Lieutenant Phlunte Riddle has collected a number of firsts in her 28 year career as a Pasadena police officer. One of her proudest moments was when she was sworn as an officer by Pasadena's first African American Mayor, Mayor Loretta Glickman in 1984.
During her career she has added becoming the first African American woman to reach the level of sergeant, and later Lieutenant. Being the first, she points out that she never wanted to be the only one. Her career has been an inspiration to those who have come behind her.
The Muir High School graduate was born in Brooklyn, New York. She moved to Altadena in 1968 where she has lived since. She completed her education, attending Pasadena City College and later earning a Bachelors from The University of Lavern and a Masters from Woodbury University.
Riddle married Edgar (Eddie) Riddle in 1978 and joined the Pasadena Police force six years later with encouragement from her father-in-Law, Ralph Riddle. They have three sons, Ralph, named after his grandfather, Ralph, Sr., Eric, and the youngest, Justin. Justin and Eric are athletic coaches at local schools. Ralph is a Marine Veteran who works in the movie Industry.
Ralph Riddle, Sr. is a legend in Pasadena. He overcame racial discrimination and became the first African American to join the Pasadena Police force. Today, as the senior lieutenant in the department, Lt. Phlunte Riddle stays busy serving as Adjunct for Pasadena Police Chief Philip Sanchez. She somehow manages also to find time to be of service to her community in a number of ways. She serves as a mentor to teen age high schools students as well as serving as a Vice President of the Pasadena Chapter of the United Nations Association. When she is not busy with these organizations, she serves in a number of roles at her beloved church, The Abundant Harvest Christian Center, in Altadena.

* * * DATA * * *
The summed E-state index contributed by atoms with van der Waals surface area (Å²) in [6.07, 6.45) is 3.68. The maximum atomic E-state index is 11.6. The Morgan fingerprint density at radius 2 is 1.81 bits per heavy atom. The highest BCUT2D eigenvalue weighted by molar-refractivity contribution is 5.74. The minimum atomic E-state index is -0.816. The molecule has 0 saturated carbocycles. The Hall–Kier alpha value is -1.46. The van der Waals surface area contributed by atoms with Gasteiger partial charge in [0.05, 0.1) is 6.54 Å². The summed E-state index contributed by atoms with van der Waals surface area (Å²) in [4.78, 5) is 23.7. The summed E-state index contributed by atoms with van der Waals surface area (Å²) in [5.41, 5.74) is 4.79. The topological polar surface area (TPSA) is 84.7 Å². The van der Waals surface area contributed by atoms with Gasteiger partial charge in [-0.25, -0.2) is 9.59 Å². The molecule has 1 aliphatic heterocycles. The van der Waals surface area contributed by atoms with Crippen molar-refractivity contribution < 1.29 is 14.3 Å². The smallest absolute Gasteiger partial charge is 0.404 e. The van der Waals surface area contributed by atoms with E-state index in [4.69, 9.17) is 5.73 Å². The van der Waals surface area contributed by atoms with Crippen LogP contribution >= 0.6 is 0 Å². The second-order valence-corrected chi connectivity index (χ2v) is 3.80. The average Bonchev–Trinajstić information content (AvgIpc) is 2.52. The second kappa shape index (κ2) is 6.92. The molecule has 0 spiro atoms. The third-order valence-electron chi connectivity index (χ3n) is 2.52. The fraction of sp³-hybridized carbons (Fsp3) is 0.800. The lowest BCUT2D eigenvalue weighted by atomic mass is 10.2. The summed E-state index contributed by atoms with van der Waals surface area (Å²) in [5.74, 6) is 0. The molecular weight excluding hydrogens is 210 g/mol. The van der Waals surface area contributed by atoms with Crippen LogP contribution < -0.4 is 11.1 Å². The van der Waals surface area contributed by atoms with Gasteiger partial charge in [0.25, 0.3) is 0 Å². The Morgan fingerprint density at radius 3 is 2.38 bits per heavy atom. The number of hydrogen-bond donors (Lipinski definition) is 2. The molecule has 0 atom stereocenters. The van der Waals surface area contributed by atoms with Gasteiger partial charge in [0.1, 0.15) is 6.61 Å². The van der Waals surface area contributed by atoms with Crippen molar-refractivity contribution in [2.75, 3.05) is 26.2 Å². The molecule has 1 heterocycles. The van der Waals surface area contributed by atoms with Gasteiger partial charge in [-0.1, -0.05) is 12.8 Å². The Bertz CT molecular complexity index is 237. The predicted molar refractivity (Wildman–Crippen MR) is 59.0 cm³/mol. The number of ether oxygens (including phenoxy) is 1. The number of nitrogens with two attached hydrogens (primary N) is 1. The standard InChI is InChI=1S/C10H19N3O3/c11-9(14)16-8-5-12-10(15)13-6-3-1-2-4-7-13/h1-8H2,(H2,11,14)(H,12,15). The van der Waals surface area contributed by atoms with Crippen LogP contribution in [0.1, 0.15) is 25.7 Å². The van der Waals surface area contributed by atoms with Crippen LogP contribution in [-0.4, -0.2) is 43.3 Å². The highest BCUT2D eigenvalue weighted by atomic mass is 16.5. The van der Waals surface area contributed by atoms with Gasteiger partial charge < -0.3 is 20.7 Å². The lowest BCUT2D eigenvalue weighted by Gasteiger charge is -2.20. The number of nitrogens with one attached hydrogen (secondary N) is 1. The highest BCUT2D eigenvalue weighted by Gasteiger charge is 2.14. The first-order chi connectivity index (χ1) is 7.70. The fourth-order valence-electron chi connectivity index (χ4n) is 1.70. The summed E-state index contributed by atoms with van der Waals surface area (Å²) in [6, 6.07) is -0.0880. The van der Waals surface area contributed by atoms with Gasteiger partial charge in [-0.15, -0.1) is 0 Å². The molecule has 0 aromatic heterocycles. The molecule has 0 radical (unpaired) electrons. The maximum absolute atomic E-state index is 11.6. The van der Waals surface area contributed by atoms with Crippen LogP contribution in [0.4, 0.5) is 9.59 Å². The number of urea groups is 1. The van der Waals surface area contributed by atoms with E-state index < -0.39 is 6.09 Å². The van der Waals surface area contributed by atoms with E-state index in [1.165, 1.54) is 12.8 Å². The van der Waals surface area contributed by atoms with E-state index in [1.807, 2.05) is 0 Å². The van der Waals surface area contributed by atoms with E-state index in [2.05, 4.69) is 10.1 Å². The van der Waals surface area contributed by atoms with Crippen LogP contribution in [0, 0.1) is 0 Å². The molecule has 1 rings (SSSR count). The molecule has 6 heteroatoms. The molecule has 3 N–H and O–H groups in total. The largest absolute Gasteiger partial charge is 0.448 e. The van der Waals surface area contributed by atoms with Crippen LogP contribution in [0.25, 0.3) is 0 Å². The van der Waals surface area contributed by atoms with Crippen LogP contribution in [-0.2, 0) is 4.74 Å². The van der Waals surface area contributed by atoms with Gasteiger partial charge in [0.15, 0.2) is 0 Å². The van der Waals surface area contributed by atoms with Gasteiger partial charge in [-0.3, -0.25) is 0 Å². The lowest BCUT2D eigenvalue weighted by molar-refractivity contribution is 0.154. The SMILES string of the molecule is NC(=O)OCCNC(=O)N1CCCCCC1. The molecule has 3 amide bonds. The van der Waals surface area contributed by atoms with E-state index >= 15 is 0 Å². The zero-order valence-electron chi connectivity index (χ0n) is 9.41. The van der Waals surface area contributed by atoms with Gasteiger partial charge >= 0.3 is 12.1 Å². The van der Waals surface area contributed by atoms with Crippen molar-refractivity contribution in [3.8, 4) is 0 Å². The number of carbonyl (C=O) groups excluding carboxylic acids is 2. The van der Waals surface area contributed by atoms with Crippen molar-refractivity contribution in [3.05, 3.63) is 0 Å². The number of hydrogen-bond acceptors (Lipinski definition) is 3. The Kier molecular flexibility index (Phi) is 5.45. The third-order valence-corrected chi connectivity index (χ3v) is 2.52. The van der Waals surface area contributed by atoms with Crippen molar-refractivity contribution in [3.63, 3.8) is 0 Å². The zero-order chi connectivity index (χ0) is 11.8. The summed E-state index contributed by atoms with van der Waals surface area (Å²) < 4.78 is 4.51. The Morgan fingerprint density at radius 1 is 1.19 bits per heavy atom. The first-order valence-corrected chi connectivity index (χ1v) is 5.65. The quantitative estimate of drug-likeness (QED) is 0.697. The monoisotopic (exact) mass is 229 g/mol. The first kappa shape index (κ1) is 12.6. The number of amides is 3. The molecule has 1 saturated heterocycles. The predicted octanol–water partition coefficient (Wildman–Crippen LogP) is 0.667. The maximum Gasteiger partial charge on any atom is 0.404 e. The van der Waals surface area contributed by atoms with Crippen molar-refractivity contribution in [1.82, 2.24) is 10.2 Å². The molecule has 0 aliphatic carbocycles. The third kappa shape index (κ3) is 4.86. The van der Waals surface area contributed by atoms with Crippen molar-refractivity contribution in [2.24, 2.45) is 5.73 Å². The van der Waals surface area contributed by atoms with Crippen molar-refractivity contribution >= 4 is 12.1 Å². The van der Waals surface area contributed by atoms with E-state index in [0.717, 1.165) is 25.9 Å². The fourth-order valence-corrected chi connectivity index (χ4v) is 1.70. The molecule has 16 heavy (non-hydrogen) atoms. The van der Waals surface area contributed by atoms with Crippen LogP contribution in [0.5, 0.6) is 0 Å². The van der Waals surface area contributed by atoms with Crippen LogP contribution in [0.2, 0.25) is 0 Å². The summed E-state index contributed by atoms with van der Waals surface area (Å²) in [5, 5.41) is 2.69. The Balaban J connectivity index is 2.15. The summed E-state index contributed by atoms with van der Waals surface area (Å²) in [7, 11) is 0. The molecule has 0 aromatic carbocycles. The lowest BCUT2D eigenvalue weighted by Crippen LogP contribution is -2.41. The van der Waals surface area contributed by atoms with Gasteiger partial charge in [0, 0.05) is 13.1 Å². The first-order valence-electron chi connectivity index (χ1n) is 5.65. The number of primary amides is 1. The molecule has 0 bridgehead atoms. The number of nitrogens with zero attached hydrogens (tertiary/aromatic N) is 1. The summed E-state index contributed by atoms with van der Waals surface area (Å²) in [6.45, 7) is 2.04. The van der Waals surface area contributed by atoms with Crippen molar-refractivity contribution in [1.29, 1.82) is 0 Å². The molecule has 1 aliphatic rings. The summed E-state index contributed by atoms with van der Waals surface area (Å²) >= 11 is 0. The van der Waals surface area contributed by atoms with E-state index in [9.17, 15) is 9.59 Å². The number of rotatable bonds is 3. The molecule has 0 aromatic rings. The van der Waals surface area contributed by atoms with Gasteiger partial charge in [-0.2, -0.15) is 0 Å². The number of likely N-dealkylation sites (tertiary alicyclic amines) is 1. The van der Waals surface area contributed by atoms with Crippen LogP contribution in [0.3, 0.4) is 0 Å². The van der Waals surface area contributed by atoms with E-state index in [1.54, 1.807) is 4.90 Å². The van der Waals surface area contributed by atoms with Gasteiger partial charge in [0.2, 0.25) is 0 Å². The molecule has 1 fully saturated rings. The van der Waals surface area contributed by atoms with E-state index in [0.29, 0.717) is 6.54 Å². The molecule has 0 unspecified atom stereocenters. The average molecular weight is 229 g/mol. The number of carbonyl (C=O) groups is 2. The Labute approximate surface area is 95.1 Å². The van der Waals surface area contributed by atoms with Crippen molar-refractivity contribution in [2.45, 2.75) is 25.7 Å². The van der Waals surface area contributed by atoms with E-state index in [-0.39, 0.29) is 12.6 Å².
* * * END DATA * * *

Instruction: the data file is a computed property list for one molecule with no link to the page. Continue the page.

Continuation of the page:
On a broader level, Riddle, who plans to leave the Department in December, will continue working as a consultant. She will also continue her work as a commissioner for NOBLE (National Organization of Black Law Enforcement Executives) and teaching law enforcement as an adjunct professor at a local University.
As she winds down her career, she says her greatest joy has been the pride she has found in serving the community as part of the brotherhood/sisterhood of officers where she has tried to be the best in serving her community.
Her greatest disappointment is that more minorities do not join law enforcement as a career. Her achievements at the department guarantee that the Riddle name will remain a legend in the history of Pasadena Law Enforcement.
Chief Sanchez said of his adjunctant, that she has performed extraordinarily in a number of roles at the department. From traffic, to investigations, to manager, she has been an asset that will be hard to replace. Her accomplishments have been even more exceptional when evaluated in the reality that she entered the department when females were a rarity and weren't necessarily welcome.